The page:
8th Grade English: Ms. Rauschenberg

Poetry Terms and Definitions


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Poetry: the most compact form of literature

Poetry captures all kinds of ideas, feelings, and sounds in a few carefully chosen words.  The words, the sounds, even the form of a poem, all work together to create the total effect.
(1) Form: the way a poem looks--or its arrangement on the page--is its form.  
Poetry is written in lines, which may or may not be sentences.  Sometimes the lines are combined into groups called stanzas or verses.  Poets choose the arrangements of words and lines.  Some poets even plan the spacing between words and letters to create a particular form. Some types of poem carefully create certain shapes on the page (ex. diamante poems make diamond shapes, acrostic poems use the first letters of the lines to spell something, cinquaine poems have five lines and often look roughly tree-shaped, etc.)


(2) Sound 
Poems are meant to be read aloud.  Poets choose and arrange words to create the sounds they want the listener to hear.  Some techniques used to achieve certain sounds are
- Rhyme: Rhyme is a repetition of sounds at the end of words.  Words rhyme when their accented vowels and all letters that follow have identical sounds.  Cat and bat rhyme, as do whether and feather.
End rhyme occurs when words at the end of lines in a poem rhyme.
Internal rhyme is when words within a single line of a poem rhyme.

Rhyme Scheme refers to the pattern of rhymes in a poem.  Rhyme schemes are described by using letters to represent different rhyming sounds. The lines below (from "Sea Lullaby" page 133) illustrate an ABAB rhyme scheme:

The old moon is tarnished
With smoke of the flood,
The dead leaves are varnished
With color like blood,


-Rhythm: the beat of a poem is called its rhythm.  It comes from the pattern of stressed and unstressed syllables in a line of poetry. When stressed syllables--the syllables that are emphasized--are arranged in a consistent pattern in a poem, the poem is said to have a regular beat.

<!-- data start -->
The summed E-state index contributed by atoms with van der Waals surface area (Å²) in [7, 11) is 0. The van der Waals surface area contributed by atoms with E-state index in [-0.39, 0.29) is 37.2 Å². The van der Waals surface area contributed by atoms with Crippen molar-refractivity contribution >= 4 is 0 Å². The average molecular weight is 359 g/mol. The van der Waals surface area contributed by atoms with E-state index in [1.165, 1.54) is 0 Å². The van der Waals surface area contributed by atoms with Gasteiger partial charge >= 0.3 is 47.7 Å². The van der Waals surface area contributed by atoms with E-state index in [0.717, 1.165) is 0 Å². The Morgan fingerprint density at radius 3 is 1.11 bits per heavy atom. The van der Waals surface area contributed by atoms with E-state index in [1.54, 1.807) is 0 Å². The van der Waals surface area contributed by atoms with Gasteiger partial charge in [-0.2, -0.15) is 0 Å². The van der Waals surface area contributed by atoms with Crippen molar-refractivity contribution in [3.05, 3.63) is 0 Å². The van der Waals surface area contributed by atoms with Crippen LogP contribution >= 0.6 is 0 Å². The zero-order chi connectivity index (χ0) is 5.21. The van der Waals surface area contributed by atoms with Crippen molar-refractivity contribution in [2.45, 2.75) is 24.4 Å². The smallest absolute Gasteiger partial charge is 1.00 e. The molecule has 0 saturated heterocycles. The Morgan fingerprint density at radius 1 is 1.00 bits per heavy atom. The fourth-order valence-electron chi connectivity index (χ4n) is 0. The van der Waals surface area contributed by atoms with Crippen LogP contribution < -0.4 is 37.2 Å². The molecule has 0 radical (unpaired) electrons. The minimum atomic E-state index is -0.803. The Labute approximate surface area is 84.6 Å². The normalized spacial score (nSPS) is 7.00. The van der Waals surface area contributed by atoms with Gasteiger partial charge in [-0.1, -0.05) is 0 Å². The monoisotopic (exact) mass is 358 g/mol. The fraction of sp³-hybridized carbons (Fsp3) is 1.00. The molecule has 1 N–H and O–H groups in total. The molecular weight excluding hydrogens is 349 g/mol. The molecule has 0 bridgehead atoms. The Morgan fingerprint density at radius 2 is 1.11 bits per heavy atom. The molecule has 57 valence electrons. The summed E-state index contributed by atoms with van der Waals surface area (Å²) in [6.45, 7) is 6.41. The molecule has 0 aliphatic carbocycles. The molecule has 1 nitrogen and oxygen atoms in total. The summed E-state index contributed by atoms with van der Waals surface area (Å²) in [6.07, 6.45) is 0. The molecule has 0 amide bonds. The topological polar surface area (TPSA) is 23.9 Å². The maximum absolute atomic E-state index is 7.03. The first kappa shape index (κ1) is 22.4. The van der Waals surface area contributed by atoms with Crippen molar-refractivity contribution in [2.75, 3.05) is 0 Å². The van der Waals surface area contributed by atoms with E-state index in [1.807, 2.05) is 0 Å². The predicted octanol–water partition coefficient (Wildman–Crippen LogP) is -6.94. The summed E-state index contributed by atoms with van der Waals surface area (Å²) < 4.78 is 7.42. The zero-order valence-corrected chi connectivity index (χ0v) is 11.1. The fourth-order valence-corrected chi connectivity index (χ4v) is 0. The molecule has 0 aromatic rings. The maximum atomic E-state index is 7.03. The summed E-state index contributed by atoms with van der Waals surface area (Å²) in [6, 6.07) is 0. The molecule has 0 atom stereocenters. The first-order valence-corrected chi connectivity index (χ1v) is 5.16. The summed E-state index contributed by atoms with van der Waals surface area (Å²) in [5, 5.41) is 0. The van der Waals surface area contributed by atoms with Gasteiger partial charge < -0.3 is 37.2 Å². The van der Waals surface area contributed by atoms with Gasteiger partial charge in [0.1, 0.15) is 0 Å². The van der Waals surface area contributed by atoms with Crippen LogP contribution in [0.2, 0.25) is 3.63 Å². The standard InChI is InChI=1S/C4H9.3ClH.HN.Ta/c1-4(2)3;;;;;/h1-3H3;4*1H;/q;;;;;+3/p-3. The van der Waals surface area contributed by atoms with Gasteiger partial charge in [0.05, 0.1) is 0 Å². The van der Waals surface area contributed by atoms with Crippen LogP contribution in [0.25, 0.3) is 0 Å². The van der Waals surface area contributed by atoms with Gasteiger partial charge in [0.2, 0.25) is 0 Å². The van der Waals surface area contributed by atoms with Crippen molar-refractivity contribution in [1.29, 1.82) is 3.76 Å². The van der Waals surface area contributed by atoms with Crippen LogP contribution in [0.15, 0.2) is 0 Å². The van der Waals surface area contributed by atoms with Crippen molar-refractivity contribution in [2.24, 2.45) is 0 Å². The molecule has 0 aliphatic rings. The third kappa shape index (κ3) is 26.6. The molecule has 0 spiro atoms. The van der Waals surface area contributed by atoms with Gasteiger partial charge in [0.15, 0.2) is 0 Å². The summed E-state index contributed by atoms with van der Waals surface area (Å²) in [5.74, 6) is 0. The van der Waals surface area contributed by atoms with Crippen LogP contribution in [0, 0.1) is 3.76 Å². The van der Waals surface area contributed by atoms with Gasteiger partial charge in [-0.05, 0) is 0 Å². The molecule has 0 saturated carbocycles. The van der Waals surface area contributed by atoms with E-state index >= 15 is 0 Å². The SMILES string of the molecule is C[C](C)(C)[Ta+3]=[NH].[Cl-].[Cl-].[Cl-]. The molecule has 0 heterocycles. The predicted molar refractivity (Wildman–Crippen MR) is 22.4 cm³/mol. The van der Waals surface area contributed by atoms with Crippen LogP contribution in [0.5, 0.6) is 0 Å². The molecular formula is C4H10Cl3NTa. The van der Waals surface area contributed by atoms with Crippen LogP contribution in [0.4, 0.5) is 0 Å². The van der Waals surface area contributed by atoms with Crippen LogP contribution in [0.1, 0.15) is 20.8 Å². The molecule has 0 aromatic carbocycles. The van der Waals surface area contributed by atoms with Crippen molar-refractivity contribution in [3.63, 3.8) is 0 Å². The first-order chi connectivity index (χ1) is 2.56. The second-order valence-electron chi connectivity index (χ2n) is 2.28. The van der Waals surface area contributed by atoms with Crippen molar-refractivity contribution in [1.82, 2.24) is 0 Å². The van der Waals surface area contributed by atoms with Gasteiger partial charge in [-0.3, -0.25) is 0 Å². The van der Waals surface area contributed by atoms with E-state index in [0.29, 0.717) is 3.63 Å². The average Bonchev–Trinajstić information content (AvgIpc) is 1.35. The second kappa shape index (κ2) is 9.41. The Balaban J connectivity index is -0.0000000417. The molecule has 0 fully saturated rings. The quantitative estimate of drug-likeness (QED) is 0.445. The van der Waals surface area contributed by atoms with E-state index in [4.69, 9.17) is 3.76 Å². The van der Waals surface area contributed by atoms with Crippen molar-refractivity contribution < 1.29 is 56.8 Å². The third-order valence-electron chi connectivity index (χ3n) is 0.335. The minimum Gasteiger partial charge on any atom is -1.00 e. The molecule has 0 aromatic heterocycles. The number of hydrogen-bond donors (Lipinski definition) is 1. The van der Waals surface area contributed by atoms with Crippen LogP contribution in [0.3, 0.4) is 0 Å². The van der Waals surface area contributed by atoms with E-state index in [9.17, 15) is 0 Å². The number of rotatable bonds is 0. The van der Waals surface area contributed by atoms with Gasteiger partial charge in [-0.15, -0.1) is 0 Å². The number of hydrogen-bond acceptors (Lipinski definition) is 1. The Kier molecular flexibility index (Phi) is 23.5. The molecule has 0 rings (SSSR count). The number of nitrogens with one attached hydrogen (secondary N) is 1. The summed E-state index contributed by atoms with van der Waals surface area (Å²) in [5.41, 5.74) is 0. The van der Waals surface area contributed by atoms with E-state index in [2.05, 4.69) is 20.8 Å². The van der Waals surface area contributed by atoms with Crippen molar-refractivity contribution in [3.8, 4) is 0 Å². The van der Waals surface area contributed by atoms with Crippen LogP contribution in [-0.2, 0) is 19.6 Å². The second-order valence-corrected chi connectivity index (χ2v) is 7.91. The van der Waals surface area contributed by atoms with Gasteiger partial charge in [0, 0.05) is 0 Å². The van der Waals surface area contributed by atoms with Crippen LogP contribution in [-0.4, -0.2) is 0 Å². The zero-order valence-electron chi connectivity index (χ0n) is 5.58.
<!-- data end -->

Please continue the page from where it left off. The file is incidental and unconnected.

When marking the rhythm of a poem, stressed syllables are marked with a ', and unstressed syllables are marked with *.

 '  *   *   '   *   *   '    *     '
Listen my children and you shall hear

*    *   '  *     '   *   '   * '
Of the midnight ride of Paul Revere.

Poems that do not have a regular rhythm and that sound more like conversation are called free verse.


-Repetition: Poets often choose to repeat sounds, words, phrases, lines or even stanzas in a poem.  With rhyme, particular sounds are repeated.  
Repeating the beginning consonant(s) of words is called alliteration.

When whole stanzas are repeated, the repeated stanza can sometimes be referred to as a chorus.


-Onomatopoeia: using words that imitate natural sounds

some common examples are crack, splash, moo, meow, etc.


(3) Imagery: when writers use words or phrases that appeal to the senses and cause readers to create vivid pictures in their minds or feel sensations it is called imagery.

Notice how these lines from "Simile: Willow and Ginkgo" page 132 give you a visual picture as well as appealling to your sense of touch:

The willow is sleek as a velvet-nosed calf;
the ginkgo is leathery as an old bull,

(4) Figurative Language: Writers (including poets) use figurative language--expressions that are not literally true--to create fresh and original description.  Figures of speach (as figurative language is sometimes called) may include the following special uses of language:
-Simile: a comparison that uses the word like or as
The willow is like a nymph with streaming hair
-Metaphor: a comparison that does not use like or as.  In the following example, the poet compares a person to a mountain.
I am the mountain, to stand with pride, strength, and faith.
-Personification: When a writer describes an animal or an object as if it were human or had human qualities, we call that personification. In the following lines, the poet describes the sea as if it were human (from Sea Lullaby page 133)
The sea creeps to pillage,
She leaps on her prey;

(5) Theme: In all literary genres, the theme is the message about life and living it that the writer wants to convey.


Questions? Comments?  Email me at jrauschenberg@loganhocking.k12.oh.us

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